Final right-of-way plans for the Potato Farm Road/Hollow Lane section are expected to be completed around this same time next year. Appraisals on affected properties could begin as early as May and acquisition could begin by August. Following that a timeline, final construction plans are due to the department in September 2020 and actual construction could begin as soon as Spring 2021. The Hollow Lane/Lowe Road section will also likely be scaled back to two lanes.
“Then, in the future, we’ll come back with the other two lanes on the other side,” Rogers said.
Those two sections could be constructed simultaneously, depending on funding availability.
“Actually, these we could probably do both at the same time, because in the phase construction what we are looking at is maintaining traffic on the existing road and building the two proposed new lanes farthest away from the existing road,” Rogers said.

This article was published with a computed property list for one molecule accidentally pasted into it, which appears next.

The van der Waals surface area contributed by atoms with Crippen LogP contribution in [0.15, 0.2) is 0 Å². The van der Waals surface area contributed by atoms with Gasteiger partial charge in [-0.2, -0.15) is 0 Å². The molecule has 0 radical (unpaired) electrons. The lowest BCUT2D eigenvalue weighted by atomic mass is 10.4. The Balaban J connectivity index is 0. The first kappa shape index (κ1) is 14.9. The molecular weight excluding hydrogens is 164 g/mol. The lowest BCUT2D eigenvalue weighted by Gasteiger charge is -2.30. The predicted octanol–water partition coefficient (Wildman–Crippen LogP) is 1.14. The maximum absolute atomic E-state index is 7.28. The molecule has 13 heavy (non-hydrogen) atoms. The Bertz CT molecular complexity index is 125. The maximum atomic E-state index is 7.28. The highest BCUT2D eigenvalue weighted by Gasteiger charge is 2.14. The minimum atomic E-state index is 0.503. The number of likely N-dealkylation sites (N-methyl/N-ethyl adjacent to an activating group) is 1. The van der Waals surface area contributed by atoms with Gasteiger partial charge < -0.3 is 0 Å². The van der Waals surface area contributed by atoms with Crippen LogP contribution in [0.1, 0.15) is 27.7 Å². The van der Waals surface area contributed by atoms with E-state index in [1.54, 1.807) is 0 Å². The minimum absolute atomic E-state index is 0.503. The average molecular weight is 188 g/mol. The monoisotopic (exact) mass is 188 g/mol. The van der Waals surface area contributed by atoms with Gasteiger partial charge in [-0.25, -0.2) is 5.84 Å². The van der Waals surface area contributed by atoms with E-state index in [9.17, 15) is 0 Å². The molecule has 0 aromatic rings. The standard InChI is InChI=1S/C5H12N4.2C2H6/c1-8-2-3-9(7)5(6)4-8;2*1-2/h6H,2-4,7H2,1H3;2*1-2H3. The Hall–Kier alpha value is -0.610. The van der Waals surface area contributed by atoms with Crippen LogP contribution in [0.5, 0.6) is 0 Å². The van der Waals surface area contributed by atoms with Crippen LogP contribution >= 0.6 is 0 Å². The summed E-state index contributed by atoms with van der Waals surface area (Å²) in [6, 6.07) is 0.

The overall project is actually comprised of seven smaller projects; each a vital piece of the overall construction project spanning the 13-mile stretch of roadway connecting Cumberland and Fentress counties.
In Fentress County, original plans to build a four-lane divided roadway with 12-foot lanes and 12-foot shoulders with a 12-foot center turn lane have also been scaled back after expedited project delivery (EPD) review.
Design modifications proposed by EDP call for the construction of a three-lane roadway consisting of two 12-foot travel lanes – on in each direction, a 12-foot center turning lane, eight-foot shoulders. A southbound passing lane would be added between Little Road and near Kilby Road while a northbound passing lane would be added from near Kilby Road to north of Banner Roslin Road.
Before reaching the construction phase, each section must progress through a series of phases – planning, environmental, design, and right-of-way acquisition.
No official cost estimates have been revealed for this project.